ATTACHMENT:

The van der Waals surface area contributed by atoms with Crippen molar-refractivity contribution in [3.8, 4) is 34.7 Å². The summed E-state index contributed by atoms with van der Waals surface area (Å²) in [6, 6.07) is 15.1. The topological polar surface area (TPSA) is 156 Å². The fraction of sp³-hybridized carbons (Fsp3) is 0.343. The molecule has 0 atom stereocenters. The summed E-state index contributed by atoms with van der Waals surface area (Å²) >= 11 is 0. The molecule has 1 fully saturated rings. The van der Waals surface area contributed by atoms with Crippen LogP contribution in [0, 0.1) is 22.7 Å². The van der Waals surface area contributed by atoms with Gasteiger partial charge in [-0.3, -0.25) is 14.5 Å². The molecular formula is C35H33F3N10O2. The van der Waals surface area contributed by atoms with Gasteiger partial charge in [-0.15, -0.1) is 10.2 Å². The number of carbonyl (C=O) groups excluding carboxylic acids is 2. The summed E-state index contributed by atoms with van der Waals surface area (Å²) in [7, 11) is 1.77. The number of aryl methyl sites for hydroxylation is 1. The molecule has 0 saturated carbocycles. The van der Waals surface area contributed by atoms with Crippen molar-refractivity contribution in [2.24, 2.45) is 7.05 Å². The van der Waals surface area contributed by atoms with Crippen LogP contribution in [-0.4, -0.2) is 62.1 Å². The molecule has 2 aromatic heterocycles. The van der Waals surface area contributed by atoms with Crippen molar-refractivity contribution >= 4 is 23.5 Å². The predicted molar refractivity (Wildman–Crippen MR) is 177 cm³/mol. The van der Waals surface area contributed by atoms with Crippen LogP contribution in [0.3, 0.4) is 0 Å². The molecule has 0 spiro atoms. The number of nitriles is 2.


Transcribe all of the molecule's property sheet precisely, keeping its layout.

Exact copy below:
The van der Waals surface area contributed by atoms with Crippen molar-refractivity contribution in [3.8, 4) is 34.7 Å². The summed E-state index contributed by atoms with van der Waals surface area (Å²) in [6, 6.07) is 15.1. The topological polar surface area (TPSA) is 156 Å². The fraction of sp³-hybridized carbons (Fsp3) is 0.343. The molecule has 0 atom stereocenters. The summed E-state index contributed by atoms with van der Waals surface area (Å²) >= 11 is 0. The molecule has 1 fully saturated rings. The van der Waals surface area contributed by atoms with Crippen LogP contribution in [0, 0.1) is 22.7 Å². The van der Waals surface area contributed by atoms with Gasteiger partial charge in [-0.3, -0.25) is 14.5 Å². The molecular formula is C35H33F3N10O2. The van der Waals surface area contributed by atoms with Gasteiger partial charge in [-0.15, -0.1) is 10.2 Å². The number of carbonyl (C=O) groups excluding carboxylic acids is 2. The summed E-state index contributed by atoms with van der Waals surface area (Å²) in [7, 11) is 1.77. The number of aryl methyl sites for hydroxylation is 1. The molecule has 0 saturated carbocycles. The van der Waals surface area contributed by atoms with Crippen molar-refractivity contribution in [2.24, 2.45) is 7.05 Å². The van der Waals surface area contributed by atoms with Crippen LogP contribution in [-0.4, -0.2) is 62.1 Å². The molecule has 2 aromatic heterocycles. The van der Waals surface area contributed by atoms with Crippen molar-refractivity contribution >= 4 is 23.5 Å². The predicted molar refractivity (Wildman–Crippen MR) is 177 cm³/mol. The van der Waals surface area contributed by atoms with Crippen LogP contribution in [0.3, 0.4) is 0 Å². The molecule has 0 spiro atoms. The number of nitriles is 2.